I’m five years old in this picture and mad as hell. This photo was supposed to be only of me. My Mom dressed me up, curled my hair, and left me waiting for a photographer to come take my photo.
The man showed up, grabbed my dirty brother out of the sandbox, and stuck him in my picture. I was furious but didn’t say a word as I smiled for the camera.
In my generation, it was normal to stifle a child’s emotions. Anger was punished, boys who cried were sissies, and girls who made demands were selfish. If you were overly happy or excited you were told to settle down. Strong emotions of any kind were discouraged.
Although many parents today encourage emotional expression in their children, many kids are still taught that their emotions are wrong or inappropriate.
Children who are highly sensitive, anxious, or have ADHD, often receive more than their fair share of negative feedback from family members, teachers, and peers. They are told their strong emotions are inappropriate and annoying to others. In an abusive home, children are not allowed to have any negative emotions at all, no matter what happens.
The Impact of Invalidated Emotions
When a child has his or her emotions constantly invalidated, he or she comes to believe that their emotions are wrong or simply don’t matter. They learn to hide their true emotions from others, often losing touch with them themselves. They don’t always respect, understand, or trust their emotions and don’t express them easily or with confidence.
Rather than being a useful source of information, emotions become a source of confusion, self-criticism and self-doubt. You learn to minimize, ignore, or deny your emotions and this can lead to depression, hopelessness, withdrawal, or anger.
Showing How You Feel
If you are regularly punished or invalidated for expressing your emotions, you find safer ways to express yourself. You show people how you feel rather than tell them. You rely on body language, voice tone, silence, or lack of eye contact to signal your emotions to others. You may hide your vulnerability behind anger; attacking and blaming others instead of speaking honestly about how you feel.
The problem with using indirect methods to express yourself is that people don’t always read your messages accurately, and even if they do, it’s easier for them to ignore you. When others don’t respond the way you want, you may end up feeling rejected and invalidated.
If we express our emotions through anger, others don’t usually respond the way we want. Rather than validating us, they attack back or shut down. The vulnerable emotions, hidden behind the anger never get talked about. Anger often covers up feelings of disappointment, hurt, rejection, inadequacy, or fear.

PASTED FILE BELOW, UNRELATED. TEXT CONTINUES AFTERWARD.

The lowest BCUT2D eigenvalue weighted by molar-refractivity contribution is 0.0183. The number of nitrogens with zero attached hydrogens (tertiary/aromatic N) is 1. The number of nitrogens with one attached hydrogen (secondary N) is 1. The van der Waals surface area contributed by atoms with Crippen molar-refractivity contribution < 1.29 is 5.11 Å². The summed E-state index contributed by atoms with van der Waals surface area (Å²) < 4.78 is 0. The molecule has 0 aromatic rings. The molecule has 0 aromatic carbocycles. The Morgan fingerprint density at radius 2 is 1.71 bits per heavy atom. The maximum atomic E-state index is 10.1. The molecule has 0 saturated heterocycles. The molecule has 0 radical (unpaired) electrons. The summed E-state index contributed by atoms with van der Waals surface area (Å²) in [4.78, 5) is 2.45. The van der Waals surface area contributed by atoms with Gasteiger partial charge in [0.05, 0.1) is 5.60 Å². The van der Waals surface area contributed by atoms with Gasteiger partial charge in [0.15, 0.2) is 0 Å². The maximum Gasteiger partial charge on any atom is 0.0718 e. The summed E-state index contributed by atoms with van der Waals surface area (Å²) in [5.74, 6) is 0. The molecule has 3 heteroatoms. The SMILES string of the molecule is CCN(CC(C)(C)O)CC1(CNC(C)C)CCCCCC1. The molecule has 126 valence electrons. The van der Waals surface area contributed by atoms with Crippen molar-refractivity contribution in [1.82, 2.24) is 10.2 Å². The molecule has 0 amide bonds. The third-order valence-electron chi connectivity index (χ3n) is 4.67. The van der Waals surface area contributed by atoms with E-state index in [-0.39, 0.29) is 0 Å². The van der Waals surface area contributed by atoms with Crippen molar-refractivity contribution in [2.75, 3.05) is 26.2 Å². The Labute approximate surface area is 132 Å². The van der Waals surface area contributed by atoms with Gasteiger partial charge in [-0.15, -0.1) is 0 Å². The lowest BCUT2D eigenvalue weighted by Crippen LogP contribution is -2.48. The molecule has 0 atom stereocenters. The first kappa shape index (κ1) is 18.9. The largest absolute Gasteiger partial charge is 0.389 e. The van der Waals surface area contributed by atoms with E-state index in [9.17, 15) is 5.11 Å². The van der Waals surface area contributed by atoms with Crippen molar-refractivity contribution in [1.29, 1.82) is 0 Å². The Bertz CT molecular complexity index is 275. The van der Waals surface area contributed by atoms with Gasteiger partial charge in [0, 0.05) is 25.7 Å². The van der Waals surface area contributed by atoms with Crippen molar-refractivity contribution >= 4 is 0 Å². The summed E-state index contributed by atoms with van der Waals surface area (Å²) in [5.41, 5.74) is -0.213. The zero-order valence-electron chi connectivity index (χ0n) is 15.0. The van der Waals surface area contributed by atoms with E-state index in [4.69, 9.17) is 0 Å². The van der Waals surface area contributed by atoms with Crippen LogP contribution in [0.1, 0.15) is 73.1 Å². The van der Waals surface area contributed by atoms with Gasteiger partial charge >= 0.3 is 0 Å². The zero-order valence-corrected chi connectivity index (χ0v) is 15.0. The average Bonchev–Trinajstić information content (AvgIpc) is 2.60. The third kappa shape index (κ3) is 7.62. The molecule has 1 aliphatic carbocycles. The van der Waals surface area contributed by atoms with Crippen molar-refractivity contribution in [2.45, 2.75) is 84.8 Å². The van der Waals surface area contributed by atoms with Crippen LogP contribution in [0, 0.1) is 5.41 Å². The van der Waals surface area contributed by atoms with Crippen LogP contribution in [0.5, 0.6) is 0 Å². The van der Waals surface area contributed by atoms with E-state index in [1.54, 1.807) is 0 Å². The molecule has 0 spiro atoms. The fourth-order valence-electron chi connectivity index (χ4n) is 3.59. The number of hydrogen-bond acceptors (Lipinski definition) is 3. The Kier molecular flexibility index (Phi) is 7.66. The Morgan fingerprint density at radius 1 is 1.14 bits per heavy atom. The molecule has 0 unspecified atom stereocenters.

Send a Clear Message
When we resort to hints, body language, and other non-verbal forms of communication, we often think we are saying more than we really are. Not being clear in our message sets us up for invalidation and misunderstanding.
When we speak honestly and openly about our feelings, needs and wants, there is no room for misinterpretation. If the person refuses to understand or show compassion, we know the deficit is in them, not in our reluctance to speak our truth.
Talking About Feelings Makes Us Feel Vulnerable
We often avoid talking about our true feelings because it makes us vulnerable. When we tell someone about our fears, insecurities, disappointments, and hurts, we open ourselves up to judgement or rejection.
For people with a history of chronic invalidation, it’s difficult to trust others to respond with acceptance and compassion.
Confide Your True Feelings to Safe People
It’s a sad truth that not all people want to hear our true feelings; even those who say they love us. If we make ourselves vulnerable, some people will respond in a way that hurts. Some people don’t know how to hear another person’s emotions without becoming defensive.
We need to build trust slowly by sharing our feelings a little at a time. When a person consistently proves he or she is trustworthy, we can share more and more of ourselves. True love and friendship comes when we allow ourselves to be vulnerable and when our vulnerabilities are respected and understood.
“To share your weakness is to make yourself vulnerable; to make yourself vulnerable is to show your strength.” ~ Criss Jami
To learn more, or if you are interested in counselling services, please visit Validity Counselling's homepage,
Author: Jenny DeReis
Jenny is CEO and therapist at Validity Counselling in Prince George, BC. She has a Master's Degree in Counselling Psychology from the University of Calgary.
Jenny has intensive and advanced training in Dialectical Behaviour Therapy (DBT) from Dr. Charlie Swansen, author of several books on DBT . She has also received DBT training from the Behavior Tech Institute, and from DBT expert Sherri Van Dijk.